“So Pete, are you going to do the 1KM challenge today” the instructor asked, “You bet your ironic pot belly I am, Mr Instructor” I replied, brimming with confidence of a challenge I already knew was mine. “What speed are you going to go at then?” “I’m going to open up full tilt and set it to 12 km/s” I said, waiting to see their look of shock and awe. Except it didn’t quite have the same effect I was hoping, “Oh, only 12 km/s, Peter? I thought foreigners are supposed to be fast.” Huh?! “The fastest person so far has run at 15 km/s” the instructor continued, my self assured cockiness was proving to be rather misplaced, “Umm, well, maybe we’ll start on 12 and see if we can go faster.” I said.

Since I was going to be running like a bat out of hell the instructor had to be there for supervision and I even had to use the safety clip so that if I tripped and went shooting off the back of the treadmill at least it wouldn’t keep going with no one on it.

The challenge started. The belt began to roll and it climbed up to my target speed of 12 km/h which is actually the fastest I’ve ever had it. “Shall we try for 13?” the instructor asked after 30 seconds, I nodded my head, so far it wasn’t too bad. After 60 seconds the instructor asked if I wanted to go to 13.5, I nodded in agreement. Another 30 seconds and he asked if I wanted to go to 14. I hesitated. The instructor took this as a yes and increased the speed, I was now 2 minutes in to the challenge and beads of sweat started to form down the side of my head. According to the computer I’d done a little under 400m. I could feel my heart banging away inside me.

“I think you can go to 14.5” the instructor said, I glanced at the instructor and tried to communicate that I was more likely to juggle snowballs on a cold day in hell before I could get to 14.5, I think he is telepathic because he moved his finger away from the speed button.

3 minutes completed. By now the beads of sweat had become well established gushing rivers and my heart was pounding like crazy. I could feel my knees losing their strength and felt that they could buckle at any time. I checked the distance, 700m, still another 300m to go.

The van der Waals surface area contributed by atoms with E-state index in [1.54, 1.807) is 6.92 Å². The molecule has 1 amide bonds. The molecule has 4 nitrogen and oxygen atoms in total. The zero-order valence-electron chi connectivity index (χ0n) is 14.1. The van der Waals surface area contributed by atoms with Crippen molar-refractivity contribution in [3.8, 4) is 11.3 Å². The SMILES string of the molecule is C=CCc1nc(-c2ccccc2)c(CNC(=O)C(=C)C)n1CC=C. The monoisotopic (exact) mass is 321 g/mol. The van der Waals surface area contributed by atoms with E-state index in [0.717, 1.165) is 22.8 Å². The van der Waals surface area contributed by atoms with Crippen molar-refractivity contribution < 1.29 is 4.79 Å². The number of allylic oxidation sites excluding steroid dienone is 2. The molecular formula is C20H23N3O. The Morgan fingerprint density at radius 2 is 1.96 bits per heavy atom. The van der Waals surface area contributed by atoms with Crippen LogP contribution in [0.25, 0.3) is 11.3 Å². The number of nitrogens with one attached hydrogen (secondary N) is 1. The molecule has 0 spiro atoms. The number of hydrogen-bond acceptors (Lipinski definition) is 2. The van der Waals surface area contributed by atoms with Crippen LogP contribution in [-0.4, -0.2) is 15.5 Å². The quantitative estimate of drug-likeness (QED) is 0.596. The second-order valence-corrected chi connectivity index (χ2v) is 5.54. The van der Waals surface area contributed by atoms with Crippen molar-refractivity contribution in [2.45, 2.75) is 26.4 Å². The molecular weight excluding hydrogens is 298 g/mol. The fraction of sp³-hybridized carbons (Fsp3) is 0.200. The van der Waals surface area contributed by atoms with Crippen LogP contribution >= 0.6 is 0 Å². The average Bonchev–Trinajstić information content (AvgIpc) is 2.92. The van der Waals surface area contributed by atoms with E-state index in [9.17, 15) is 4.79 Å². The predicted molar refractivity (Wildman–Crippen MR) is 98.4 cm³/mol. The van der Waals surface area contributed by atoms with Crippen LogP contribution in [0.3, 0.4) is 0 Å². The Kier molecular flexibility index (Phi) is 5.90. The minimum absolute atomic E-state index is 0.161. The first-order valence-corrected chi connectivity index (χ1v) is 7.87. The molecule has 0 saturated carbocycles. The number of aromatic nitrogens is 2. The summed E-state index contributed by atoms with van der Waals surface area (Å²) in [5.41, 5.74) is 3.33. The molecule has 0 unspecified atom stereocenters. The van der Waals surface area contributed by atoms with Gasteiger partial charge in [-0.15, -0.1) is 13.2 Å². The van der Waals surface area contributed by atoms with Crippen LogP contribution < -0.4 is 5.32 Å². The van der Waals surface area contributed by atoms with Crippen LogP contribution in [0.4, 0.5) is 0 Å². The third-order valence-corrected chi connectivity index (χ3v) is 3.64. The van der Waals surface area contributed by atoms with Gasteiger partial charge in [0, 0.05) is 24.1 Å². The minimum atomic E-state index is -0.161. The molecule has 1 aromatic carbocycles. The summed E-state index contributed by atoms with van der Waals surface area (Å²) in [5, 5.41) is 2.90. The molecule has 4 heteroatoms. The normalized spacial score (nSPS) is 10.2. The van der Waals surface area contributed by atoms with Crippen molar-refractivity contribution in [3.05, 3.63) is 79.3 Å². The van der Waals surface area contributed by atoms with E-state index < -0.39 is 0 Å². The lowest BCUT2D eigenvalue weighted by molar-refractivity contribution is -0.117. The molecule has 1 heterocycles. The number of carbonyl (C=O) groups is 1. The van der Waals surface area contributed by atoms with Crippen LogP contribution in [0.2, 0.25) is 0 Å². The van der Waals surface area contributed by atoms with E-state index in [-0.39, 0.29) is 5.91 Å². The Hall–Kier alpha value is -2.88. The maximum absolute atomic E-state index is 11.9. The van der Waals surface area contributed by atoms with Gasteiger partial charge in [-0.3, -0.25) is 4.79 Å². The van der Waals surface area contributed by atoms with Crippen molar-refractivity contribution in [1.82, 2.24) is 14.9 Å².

My breathing was now short and heavy. A sickly feeling was growing in my stomach. My chest started to have a prickly pain. I felt sure my knees would buckle under me at any moment. 100 metres to go. I was gasping for breath. My ankle faltered and I nearly tripped. And then…

The instructor hit the stop button, I had done my 1 KM run. I thought I would kill it, but it ended up nearly killing me. I fought for some breath and looked at the time, 4 minutes 26 seconds. Not flipping bad I thought, or probably thought because mostly I was thinking about the sick feeling in my stomach and the weakness in my knees.

“Well done, Pete!” The instructor said, “Great job, give me five!”, I didn’t have the energy to raise my hand, “Am I the fastest so far?” I asked between shallow, rasping breaths. “No, Pete, the fastest so far is 3 minutes 50 seconds.” My face must have looked crestfallen so he added “But don’t worry we’ll add a new section to the competition and you can be the fastest foreigner”.

Flash Mob Comes To Mumbai

For those of you who are stuck in the 1970’s and your idea of a mob is a gang of youths rampaging around causing untold damage and intimidation then you might not get the video below. A flash mob is just a group of people who randomly decide to congregate in a certain area and do something totally unique that takes members of the public by surprise. One funny flash mob that happened in America a few years back was when about 80 people turned up to a Best Buy store dressed in khaki pants and blue t-shirts like the staff members wore.

Anyway, despite the word ‘flash’ being in there, it usually takes some planning and the dance sequence in the video below took the lady 4 weeks of planning and had to get security clearance from the railway station authorities (obviously!). The video has become a massive hit all over India and in just four short minutes a sense of united togetherness was formed as people from all backgrounds, classes, ages and religions took part. As one Indian commenter said…

After watching I had some sense of belongingness. In the video we can see old ladies happy in the station. Some children felt ecstatic. Some people just stood and watched clapping with dancers. They felt united. Even if this dance can unite us only for 4 mins, i urge to orgasnise more of this kind. At least we can sense the Humanity and feel the united India.